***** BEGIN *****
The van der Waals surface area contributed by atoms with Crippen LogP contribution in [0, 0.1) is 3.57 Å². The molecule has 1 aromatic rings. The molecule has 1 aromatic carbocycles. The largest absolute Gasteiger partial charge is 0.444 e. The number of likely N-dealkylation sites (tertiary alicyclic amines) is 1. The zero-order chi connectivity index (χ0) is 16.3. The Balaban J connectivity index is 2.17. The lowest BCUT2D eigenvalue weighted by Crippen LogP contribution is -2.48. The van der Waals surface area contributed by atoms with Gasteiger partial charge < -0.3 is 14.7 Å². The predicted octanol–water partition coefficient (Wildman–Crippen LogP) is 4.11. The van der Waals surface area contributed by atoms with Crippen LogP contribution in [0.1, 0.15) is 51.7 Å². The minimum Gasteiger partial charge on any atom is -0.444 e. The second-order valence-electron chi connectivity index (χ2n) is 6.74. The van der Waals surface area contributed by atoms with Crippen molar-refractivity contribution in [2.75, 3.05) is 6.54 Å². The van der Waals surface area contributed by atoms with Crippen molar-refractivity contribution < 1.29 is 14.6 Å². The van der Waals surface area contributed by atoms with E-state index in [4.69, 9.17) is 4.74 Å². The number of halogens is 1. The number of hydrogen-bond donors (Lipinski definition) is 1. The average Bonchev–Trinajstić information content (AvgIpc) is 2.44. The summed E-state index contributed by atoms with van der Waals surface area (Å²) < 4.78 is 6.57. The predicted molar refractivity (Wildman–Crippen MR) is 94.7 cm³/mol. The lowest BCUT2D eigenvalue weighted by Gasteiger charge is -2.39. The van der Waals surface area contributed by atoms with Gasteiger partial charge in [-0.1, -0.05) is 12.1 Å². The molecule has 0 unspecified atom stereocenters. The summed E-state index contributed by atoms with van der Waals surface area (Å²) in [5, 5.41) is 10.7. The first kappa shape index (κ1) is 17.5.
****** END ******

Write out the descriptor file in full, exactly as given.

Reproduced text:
The van der Waals surface area contributed by atoms with Crippen LogP contribution in [0, 0.1) is 3.57 Å². The molecule has 1 aromatic rings. The molecule has 1 aromatic carbocycles. The largest absolute Gasteiger partial charge is 0.444 e. The number of likely N-dealkylation sites (tertiary alicyclic amines) is 1. The zero-order chi connectivity index (χ0) is 16.3. The Balaban J connectivity index is 2.17. The lowest BCUT2D eigenvalue weighted by Crippen LogP contribution is -2.48. The van der Waals surface area contributed by atoms with Gasteiger partial charge < -0.3 is 14.7 Å². The predicted octanol–water partition coefficient (Wildman–Crippen LogP) is 4.11. The van der Waals surface area contributed by atoms with Crippen LogP contribution in [0.1, 0.15) is 51.7 Å². The minimum Gasteiger partial charge on any atom is -0.444 e. The second-order valence-electron chi connectivity index (χ2n) is 6.74. The van der Waals surface area contributed by atoms with Crippen molar-refractivity contribution in [2.75, 3.05) is 6.54 Å². The van der Waals surface area contributed by atoms with Crippen molar-refractivity contribution < 1.29 is 14.6 Å². The van der Waals surface area contributed by atoms with E-state index in [4.69, 9.17) is 4.74 Å². The number of halogens is 1. The number of hydrogen-bond donors (Lipinski definition) is 1. The average Bonchev–Trinajstić information content (AvgIpc) is 2.44. The summed E-state index contributed by atoms with van der Waals surface area (Å²) < 4.78 is 6.57. The predicted molar refractivity (Wildman–Crippen MR) is 94.7 cm³/mol. The lowest BCUT2D eigenvalue weighted by Gasteiger charge is -2.39. The van der Waals surface area contributed by atoms with Gasteiger partial charge in [-0.1, -0.05) is 12.1 Å². The molecule has 0 unspecified atom stereocenters. The summed E-state index contributed by atoms with van der Waals surface area (Å²) in [5, 5.41) is 10.7. The first kappa shape index (κ1) is 17.5.